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Old Town Brunswick, GA

The weather in Georgia has been unpredictable. The forecast constantly predicts high chances of rain and yet not a single raindrop appears when expected. These false predictions have kept us home the last two days so today, despite the forecast for a very rainy day, we took our chances and hopped in the car to check out nearby Old Town Brunswick after some locals recommended visiting the area. As anticipated, not a drop of rain ruined our plans!

We began our explorations at a nameless, small park underneath the Sidney Lanier Bridge, a cable suspension bridge that spans 500 feet and connects Brunswick to Jekyll Island (and beyond). Although the bridge is truly beautiful, we did not find this to be the best vantage point to capture its beauty. About a three-minute walk from this park, near the Coast Guard Station, is a hidden entrance to Earth Day Nature Trail, a small and picturesque nature preserve that is extremely easy to hike, even in Georgia's scorching August temperatures as it is well shaded and under one mile long. The park is home to several bird species and many, many crabs. There are one million fiddler crabs per acre of marshlands in the area. There are 350,000 acres of marshland. Now you do the math but trust me when I say, there are lots of crabs! We ventured down into an accessible part of the marshes and suddenly thousands of fiddler crabs cleared the way for us. It was like witnessing the Red Sea parting! Kids and grown-ups were equally delighted by the close contact with these little crustaceans that boast an extra-large claw. If you look really close, they look like they are smiling!

Next, we headed a mile or so to the Historic District of Old Town Brunswick to take in some of the Victorian architecture, Main Street and Hanover Square (one of the two large squares in Old Town Brunswick that retains its original size and shape). Hanover Square is small and quaint with an original fountain in its center surrounded by pretty landscaping. Main Street is an endearing, long stretch of shops and restaurants. Unfortunately, it was a ghost town. Literally, no one was around. We wondered why such a charming town filled with eclectic mom and pop stores, breweries, and well-rated restaurants was so utterly abandoned. Unfortunately, I think this is a result of Covid and that Main Street is just one small example of how small businesses have been severely affected by the way the virus has impacted the economy. However, just 7 miles away in St. Simons Island the streets, restaurants, and shops are packed. It is hard to understand why such a lovely, well-kept strip of shops in a city with a population of 16,000 people has no one drawing them in. Personally, I find Main Street in Old Town Brunswick much better kept and much more appealing than Mallery Street in St. Simons Island yet the former is barren while the latter location is packed. I don't get it. I do feel very sad though for all the businesses that are suffering as a result of Covid and I truly hope that Main Street bounces back to what I can easily imagine was once a sprawling, vibrant and active destination.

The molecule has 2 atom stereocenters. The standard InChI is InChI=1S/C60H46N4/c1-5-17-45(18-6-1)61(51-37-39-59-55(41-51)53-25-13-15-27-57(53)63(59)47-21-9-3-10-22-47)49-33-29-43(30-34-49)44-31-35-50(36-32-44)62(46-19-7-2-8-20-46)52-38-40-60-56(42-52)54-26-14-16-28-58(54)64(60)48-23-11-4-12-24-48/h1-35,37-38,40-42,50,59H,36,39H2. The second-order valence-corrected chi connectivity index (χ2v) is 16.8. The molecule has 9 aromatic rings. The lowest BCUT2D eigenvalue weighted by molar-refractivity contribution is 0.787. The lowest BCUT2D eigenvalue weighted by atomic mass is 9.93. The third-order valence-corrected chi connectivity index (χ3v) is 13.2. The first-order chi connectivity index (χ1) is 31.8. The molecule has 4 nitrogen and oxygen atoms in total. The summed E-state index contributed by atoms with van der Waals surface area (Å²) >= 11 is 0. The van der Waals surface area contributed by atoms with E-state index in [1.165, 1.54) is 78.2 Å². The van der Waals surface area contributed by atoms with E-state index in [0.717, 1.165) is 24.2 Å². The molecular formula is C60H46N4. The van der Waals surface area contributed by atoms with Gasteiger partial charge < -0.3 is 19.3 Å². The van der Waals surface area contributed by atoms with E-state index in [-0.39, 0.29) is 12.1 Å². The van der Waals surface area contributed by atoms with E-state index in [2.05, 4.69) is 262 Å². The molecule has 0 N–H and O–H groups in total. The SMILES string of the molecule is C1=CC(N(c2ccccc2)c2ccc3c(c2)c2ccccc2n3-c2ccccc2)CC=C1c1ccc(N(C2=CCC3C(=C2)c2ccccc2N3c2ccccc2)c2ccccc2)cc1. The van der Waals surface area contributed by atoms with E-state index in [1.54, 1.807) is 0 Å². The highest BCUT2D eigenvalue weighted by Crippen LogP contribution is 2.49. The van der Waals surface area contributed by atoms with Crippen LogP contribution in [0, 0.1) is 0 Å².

There is more to see in Old Town Brunswick that we didn't get to during today's visit because we were worried the rain would finally catch up with us. Of course, it didn't until we hopped in the pool. Since we were already wet and have given up on dodging it we welcomed it to join us.


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